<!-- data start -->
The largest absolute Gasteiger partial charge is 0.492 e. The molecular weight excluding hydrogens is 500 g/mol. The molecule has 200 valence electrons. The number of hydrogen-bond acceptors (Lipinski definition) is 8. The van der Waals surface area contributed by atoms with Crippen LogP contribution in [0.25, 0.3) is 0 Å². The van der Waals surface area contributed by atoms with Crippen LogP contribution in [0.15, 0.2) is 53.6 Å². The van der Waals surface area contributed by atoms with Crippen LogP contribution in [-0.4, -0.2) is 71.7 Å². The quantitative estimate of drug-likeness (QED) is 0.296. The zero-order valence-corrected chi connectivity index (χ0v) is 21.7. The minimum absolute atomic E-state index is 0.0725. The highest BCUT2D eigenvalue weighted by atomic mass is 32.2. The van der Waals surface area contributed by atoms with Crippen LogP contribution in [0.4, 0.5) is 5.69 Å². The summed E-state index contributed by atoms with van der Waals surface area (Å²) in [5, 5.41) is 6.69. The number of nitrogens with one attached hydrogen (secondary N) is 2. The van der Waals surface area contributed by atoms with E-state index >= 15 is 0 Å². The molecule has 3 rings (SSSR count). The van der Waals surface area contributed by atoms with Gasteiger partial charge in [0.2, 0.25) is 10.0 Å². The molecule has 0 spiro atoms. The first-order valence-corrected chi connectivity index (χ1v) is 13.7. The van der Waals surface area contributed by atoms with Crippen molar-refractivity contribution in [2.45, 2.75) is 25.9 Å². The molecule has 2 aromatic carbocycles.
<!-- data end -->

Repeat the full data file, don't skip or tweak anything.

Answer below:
The largest absolute Gasteiger partial charge is 0.492 e. The molecular weight excluding hydrogens is 500 g/mol. The molecule has 200 valence electrons. The number of hydrogen-bond acceptors (Lipinski definition) is 8. The van der Waals surface area contributed by atoms with Crippen LogP contribution in [0.25, 0.3) is 0 Å². The van der Waals surface area contributed by atoms with Crippen LogP contribution in [0.15, 0.2) is 53.6 Å². The van der Waals surface area contributed by atoms with Crippen LogP contribution in [-0.4, -0.2) is 71.7 Å². The quantitative estimate of drug-likeness (QED) is 0.296. The zero-order valence-corrected chi connectivity index (χ0v) is 21.7. The minimum absolute atomic E-state index is 0.0725. The highest BCUT2D eigenvalue weighted by atomic mass is 32.2. The van der Waals surface area contributed by atoms with Crippen LogP contribution in [0.4, 0.5) is 5.69 Å². The summed E-state index contributed by atoms with van der Waals surface area (Å²) in [5, 5.41) is 6.69. The number of nitrogens with one attached hydrogen (secondary N) is 2. The van der Waals surface area contributed by atoms with E-state index >= 15 is 0 Å². The molecule has 3 rings (SSSR count). The van der Waals surface area contributed by atoms with Gasteiger partial charge in [0.2, 0.25) is 10.0 Å². The molecule has 0 spiro atoms. The first-order valence-corrected chi connectivity index (χ1v) is 13.7. The van der Waals surface area contributed by atoms with Crippen molar-refractivity contribution in [2.45, 2.75) is 25.9 Å². The molecule has 2 aromatic carbocycles.